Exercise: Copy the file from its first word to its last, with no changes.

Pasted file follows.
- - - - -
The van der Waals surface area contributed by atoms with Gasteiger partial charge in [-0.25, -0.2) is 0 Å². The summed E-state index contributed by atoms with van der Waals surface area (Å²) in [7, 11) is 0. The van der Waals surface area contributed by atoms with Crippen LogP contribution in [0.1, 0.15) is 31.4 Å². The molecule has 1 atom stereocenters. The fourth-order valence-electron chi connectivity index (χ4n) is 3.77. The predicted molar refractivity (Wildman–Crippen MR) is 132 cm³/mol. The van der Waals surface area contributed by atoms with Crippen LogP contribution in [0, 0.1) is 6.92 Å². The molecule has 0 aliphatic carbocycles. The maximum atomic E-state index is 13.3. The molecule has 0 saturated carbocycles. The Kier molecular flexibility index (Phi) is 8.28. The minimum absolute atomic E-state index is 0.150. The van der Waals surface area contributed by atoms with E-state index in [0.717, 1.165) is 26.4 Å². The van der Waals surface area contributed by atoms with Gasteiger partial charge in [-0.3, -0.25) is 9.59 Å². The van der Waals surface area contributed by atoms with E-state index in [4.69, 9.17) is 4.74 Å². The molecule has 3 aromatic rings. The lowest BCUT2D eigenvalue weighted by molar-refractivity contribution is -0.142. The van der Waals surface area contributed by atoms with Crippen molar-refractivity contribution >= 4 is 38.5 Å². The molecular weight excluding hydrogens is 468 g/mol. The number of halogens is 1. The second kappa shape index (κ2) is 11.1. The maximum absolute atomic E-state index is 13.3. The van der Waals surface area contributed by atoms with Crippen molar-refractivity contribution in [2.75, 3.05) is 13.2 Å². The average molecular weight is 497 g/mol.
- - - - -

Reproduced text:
The van der Waals surface area contributed by atoms with Gasteiger partial charge in [-0.25, -0.2) is 0 Å². The summed E-state index contributed by atoms with van der Waals surface area (Å²) in [7, 11) is 0. The van der Waals surface area contributed by atoms with Crippen LogP contribution in [0.1, 0.15) is 31.4 Å². The molecule has 1 atom stereocenters. The fourth-order valence-electron chi connectivity index (χ4n) is 3.77. The predicted molar refractivity (Wildman–Crippen MR) is 132 cm³/mol. The van der Waals surface area contributed by atoms with Crippen LogP contribution in [0, 0.1) is 6.92 Å². The molecule has 0 aliphatic carbocycles. The maximum atomic E-state index is 13.3. The molecule has 0 saturated carbocycles. The Kier molecular flexibility index (Phi) is 8.28. The minimum absolute atomic E-state index is 0.150. The van der Waals surface area contributed by atoms with E-state index in [0.717, 1.165) is 26.4 Å². The van der Waals surface area contributed by atoms with Gasteiger partial charge in [-0.3, -0.25) is 9.59 Å². The van der Waals surface area contributed by atoms with E-state index in [4.69, 9.17) is 4.74 Å². The molecule has 3 aromatic rings. The lowest BCUT2D eigenvalue weighted by molar-refractivity contribution is -0.142. The van der Waals surface area contributed by atoms with Crippen molar-refractivity contribution >= 4 is 38.5 Å². The molecular weight excluding hydrogens is 468 g/mol. The number of halogens is 1. The second kappa shape index (κ2) is 11.1. The maximum absolute atomic E-state index is 13.3. The van der Waals surface area contributed by atoms with Crippen molar-refractivity contribution in [2.75, 3.05) is 13.2 Å². The average molecular weight is 497 g/mol.